by Cathy Zhu
This week, the United States started airstrikes against ISIS in Syria as part of what may be a long battle to dismantle the rapidly growing organization before the threat escalates further. So far, several countries across Europe and the Middle East have pledged some sort of support in the fight against ISIS. But on the other side of the world, could the U.S. find an unlikely ally?
China and Russia have traditionally been walls for U.S. foreign policy on the international stage, using anything from disparaging public statements to veto power in the UN Security Council. Most recently, China and Russia both vetoed Security Council resolutions that would have imposed sanctions on the Syrian government for its continued crackdown on protestors.
Chinese stubbornness is often attributed to the struggle against the U.S. for the position of world superpower, but aspects of Chinese foreign policy have just as much to do with its internal issues as it does with external ones. While China’s large, urban centers like Beijing and Shanghai present a model of economic development and growth, the government struggles with maintaining political stability and central Communist Party rule in many areas, such as Hong Kong, Taiwan and Tibet.
In the northwestern province of Xinjiang, the Chinese government has long clashed with the Uighurs, a Muslim minority group that speaks a different language and is culturally and ethnically closer to Central Asia. Beijing has often accused the Uighurs of separatist threats and terrorism movements, while the Uighurs protest repression from the government and limits on their cultural and religious rights. The area itself is not only a large tract of land in China’s western region, but also rich in the natural resources China so desperately needs for development. ISIS is particularly worrying for China in the case of Xinjiang because of its expansionist agenda and its goal to build a fundamentalist Islamic State. Already on ISIS’s list of targets, China has every reason to be concerned that the growth of ISIS may lead to increased instability and the growth of violent separatism.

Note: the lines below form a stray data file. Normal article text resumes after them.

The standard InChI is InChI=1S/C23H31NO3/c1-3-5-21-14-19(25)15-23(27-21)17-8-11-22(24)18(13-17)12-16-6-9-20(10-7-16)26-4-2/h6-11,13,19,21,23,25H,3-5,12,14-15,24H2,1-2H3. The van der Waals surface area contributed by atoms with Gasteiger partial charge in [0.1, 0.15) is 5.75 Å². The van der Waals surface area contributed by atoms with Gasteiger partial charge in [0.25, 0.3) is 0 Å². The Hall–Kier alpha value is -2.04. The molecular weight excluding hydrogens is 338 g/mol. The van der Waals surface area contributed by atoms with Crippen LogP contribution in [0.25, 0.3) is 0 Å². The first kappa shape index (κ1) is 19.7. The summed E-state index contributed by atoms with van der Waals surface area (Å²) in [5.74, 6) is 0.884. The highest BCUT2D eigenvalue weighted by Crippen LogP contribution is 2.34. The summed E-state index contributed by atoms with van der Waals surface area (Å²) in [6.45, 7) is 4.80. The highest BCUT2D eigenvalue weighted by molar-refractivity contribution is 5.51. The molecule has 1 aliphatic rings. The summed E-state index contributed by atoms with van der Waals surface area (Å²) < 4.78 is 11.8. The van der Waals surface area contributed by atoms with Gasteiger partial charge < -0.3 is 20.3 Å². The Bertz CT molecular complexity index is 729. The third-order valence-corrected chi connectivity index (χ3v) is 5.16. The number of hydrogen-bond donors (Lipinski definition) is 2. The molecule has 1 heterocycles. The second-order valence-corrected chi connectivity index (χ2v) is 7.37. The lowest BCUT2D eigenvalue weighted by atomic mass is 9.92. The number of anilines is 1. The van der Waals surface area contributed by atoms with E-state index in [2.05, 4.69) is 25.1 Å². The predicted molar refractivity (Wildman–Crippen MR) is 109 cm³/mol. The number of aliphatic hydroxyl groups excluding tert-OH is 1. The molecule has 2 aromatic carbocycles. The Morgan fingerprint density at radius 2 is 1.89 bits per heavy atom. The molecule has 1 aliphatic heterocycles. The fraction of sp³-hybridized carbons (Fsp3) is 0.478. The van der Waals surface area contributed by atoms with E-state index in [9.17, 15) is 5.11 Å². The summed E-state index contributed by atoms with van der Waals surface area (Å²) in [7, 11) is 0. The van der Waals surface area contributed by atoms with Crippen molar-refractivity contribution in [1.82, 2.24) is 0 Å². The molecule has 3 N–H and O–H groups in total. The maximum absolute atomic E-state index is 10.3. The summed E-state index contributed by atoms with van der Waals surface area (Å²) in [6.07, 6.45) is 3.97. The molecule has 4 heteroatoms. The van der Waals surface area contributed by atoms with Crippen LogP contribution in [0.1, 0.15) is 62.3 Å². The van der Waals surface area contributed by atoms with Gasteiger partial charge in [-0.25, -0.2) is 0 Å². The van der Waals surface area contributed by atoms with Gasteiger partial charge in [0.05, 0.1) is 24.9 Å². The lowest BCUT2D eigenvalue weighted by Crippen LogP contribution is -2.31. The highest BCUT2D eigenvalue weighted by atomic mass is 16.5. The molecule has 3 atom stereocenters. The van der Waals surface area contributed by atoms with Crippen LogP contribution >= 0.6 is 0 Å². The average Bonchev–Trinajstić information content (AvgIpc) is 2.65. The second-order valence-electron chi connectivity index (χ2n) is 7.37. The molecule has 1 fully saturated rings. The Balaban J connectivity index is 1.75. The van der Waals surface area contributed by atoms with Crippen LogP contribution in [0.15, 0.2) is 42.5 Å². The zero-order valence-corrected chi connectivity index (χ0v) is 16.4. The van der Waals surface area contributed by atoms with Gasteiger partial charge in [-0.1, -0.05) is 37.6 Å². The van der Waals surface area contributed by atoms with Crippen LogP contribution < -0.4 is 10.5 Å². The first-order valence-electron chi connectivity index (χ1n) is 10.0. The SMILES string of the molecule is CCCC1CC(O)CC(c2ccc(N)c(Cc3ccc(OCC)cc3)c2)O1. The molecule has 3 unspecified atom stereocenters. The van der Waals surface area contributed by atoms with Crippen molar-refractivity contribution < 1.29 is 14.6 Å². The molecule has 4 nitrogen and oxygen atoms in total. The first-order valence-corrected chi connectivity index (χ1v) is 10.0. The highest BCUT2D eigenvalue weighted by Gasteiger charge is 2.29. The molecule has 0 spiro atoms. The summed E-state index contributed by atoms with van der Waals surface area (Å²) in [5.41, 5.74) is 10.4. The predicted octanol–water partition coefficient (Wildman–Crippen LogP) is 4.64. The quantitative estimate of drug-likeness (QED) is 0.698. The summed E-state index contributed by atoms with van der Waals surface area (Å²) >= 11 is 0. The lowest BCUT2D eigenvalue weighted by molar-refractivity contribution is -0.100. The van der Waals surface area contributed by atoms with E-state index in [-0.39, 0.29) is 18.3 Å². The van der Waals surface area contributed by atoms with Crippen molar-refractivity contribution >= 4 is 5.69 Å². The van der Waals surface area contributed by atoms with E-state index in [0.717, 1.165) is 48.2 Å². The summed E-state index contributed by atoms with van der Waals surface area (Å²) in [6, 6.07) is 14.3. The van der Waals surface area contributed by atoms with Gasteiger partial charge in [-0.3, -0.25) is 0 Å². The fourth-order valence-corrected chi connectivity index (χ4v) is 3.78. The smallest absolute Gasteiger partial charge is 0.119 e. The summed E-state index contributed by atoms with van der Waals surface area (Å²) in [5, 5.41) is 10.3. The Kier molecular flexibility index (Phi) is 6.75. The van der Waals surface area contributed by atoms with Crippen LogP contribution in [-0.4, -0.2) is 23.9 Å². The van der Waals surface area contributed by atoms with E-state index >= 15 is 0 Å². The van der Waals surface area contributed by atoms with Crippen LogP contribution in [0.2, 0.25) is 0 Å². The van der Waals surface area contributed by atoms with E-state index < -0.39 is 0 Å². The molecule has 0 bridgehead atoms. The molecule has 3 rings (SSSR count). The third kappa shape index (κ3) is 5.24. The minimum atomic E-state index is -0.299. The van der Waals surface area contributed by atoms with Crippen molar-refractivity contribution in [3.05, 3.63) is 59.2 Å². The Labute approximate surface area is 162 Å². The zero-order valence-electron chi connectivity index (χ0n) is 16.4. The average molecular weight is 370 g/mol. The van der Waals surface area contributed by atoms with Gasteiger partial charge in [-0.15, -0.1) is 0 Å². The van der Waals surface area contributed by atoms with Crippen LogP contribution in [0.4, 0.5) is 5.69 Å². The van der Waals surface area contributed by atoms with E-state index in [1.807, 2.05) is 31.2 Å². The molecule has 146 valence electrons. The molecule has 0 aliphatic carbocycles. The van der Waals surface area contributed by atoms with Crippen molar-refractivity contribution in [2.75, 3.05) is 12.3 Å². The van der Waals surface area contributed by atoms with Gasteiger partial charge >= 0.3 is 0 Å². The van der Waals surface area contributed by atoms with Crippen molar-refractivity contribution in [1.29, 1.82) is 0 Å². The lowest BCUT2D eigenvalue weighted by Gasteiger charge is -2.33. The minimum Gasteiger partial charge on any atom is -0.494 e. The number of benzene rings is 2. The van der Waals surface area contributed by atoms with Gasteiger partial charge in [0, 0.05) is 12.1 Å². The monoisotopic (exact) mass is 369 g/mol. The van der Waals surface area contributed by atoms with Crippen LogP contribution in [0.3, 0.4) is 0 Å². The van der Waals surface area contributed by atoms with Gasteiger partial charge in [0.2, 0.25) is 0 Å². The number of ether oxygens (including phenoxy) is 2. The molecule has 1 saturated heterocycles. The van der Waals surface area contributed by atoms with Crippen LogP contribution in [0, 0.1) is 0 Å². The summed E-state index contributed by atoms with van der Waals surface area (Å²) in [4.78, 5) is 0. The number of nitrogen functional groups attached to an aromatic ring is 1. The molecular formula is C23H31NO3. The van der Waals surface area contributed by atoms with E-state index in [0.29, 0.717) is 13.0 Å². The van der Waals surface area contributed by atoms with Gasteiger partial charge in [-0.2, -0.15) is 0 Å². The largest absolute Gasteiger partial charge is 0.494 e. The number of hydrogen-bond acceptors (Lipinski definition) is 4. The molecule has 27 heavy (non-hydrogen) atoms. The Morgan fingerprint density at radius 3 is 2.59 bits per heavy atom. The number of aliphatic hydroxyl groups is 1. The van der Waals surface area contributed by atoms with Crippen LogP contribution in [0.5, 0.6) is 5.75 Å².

China’s opposition towards intervention in foreign conflicts—especially a civil war, as in the recent case of Syria—stems from its desire to follow a policy of strict non-intervention in a sovereign state’s internal affairs. By choosing not to intervene in Syria, China effectively communicates that other states have no business getting involved in issues of independence or political rights in Hong Kong, Taiwan, or Tibet. ISIS, however, differs in that it is a non-state entity; China could be justified in taking action against ISIS without violating its longstanding principles.
On Monday, Chinese state media reported that Islamic militants from Xinjiang had been involved with ISIS and had received terrorist training. Foreign nationals from various countries have already been reported and filmed fighting for ISIS, and while numbers vary, it is likely that there are Chinese nationals among them. China has proclaimed a general anti-terrorism stance, but has thus far remained silent on concrete commitments against ISIS, such as funding, training, or troop pledges. With the U.S. now moving forward with training opposition forces in Syria and looking for support from the international community, China has an opportunity to break from its traditional non-interventionist stance.
Despite arguments in favor of Chinese involvement, it is unlikely that we will see any major action from China. So far, U.S. interest in international conflicts has given China a free ride—it benefits from the results of an intervention, without the cost and reputation damage. Furthermore, concrete action against ISIS would require cooperation and power sharing with the U.S. in a coordinated movement, which neither state may be ready to handle. And in the end, China may not even have the resources to make a bold statement of military support on the international stage.
Outwardly, China may prefer to save face and avoid explicitly aligning itself under the United States in an anti-ISIS coalition. But there’s no doubt that, in this case, China has a vested interest in containing ISIS’ expansion, preserving a favorable stability in the Middle East and most importantly, preventing the movement from spreading into its shaky western borders.